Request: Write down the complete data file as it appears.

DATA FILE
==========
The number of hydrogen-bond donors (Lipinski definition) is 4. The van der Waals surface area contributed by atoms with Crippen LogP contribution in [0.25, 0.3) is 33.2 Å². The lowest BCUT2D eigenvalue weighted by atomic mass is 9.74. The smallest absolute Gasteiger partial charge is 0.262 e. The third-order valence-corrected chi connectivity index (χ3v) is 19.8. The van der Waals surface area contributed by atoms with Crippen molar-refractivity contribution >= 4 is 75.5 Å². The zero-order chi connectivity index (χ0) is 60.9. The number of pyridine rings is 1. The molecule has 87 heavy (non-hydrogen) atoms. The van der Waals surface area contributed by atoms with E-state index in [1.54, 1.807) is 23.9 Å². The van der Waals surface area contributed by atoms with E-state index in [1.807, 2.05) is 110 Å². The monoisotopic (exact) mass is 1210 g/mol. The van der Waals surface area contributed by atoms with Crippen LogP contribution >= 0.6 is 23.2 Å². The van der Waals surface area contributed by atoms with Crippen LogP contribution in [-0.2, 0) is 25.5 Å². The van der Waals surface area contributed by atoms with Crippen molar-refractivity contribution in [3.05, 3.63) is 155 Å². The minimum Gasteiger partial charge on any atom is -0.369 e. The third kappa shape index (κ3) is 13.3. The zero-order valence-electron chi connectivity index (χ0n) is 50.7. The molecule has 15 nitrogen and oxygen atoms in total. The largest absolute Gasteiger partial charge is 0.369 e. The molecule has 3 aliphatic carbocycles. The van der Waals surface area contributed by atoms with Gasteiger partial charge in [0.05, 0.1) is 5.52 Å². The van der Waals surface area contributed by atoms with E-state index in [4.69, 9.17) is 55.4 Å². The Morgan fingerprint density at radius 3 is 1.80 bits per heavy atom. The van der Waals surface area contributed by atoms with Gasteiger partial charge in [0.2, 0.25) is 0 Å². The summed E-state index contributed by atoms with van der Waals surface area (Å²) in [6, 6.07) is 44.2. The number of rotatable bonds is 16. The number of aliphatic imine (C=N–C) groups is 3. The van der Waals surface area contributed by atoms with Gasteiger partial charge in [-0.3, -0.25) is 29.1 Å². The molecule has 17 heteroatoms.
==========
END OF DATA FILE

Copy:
The number of hydrogen-bond donors (Lipinski definition) is 4. The van der Waals surface area contributed by atoms with Crippen LogP contribution in [0.25, 0.3) is 33.2 Å². The lowest BCUT2D eigenvalue weighted by atomic mass is 9.74. The smallest absolute Gasteiger partial charge is 0.262 e. The third-order valence-corrected chi connectivity index (χ3v) is 19.8. The van der Waals surface area contributed by atoms with Crippen molar-refractivity contribution >= 4 is 75.5 Å². The zero-order chi connectivity index (χ0) is 60.9. The number of pyridine rings is 1. The molecule has 87 heavy (non-hydrogen) atoms. The van der Waals surface area contributed by atoms with E-state index in [1.54, 1.807) is 23.9 Å². The van der Waals surface area contributed by atoms with E-state index in [1.807, 2.05) is 110 Å². The monoisotopic (exact) mass is 1210 g/mol. The van der Waals surface area contributed by atoms with Crippen LogP contribution >= 0.6 is 23.2 Å². The van der Waals surface area contributed by atoms with Crippen LogP contribution in [-0.2, 0) is 25.5 Å². The van der Waals surface area contributed by atoms with Crippen molar-refractivity contribution in [3.05, 3.63) is 155 Å². The minimum Gasteiger partial charge on any atom is -0.369 e. The third kappa shape index (κ3) is 13.3. The zero-order valence-electron chi connectivity index (χ0n) is 50.7. The molecule has 15 nitrogen and oxygen atoms in total. The largest absolute Gasteiger partial charge is 0.369 e. The molecule has 3 aliphatic carbocycles. The van der Waals surface area contributed by atoms with Gasteiger partial charge in [0.05, 0.1) is 5.52 Å². The van der Waals surface area contributed by atoms with E-state index in [4.69, 9.17) is 55.4 Å². The Morgan fingerprint density at radius 3 is 1.80 bits per heavy atom. The van der Waals surface area contributed by atoms with Gasteiger partial charge in [0.2, 0.25) is 0 Å². The summed E-state index contributed by atoms with van der Waals surface area (Å²) in [6, 6.07) is 44.2. The number of rotatable bonds is 16. The number of aliphatic imine (C=N–C) groups is 3. The van der Waals surface area contributed by atoms with Gasteiger partial charge in [-0.3, -0.25) is 29.1 Å². The molecule has 17 heteroatoms.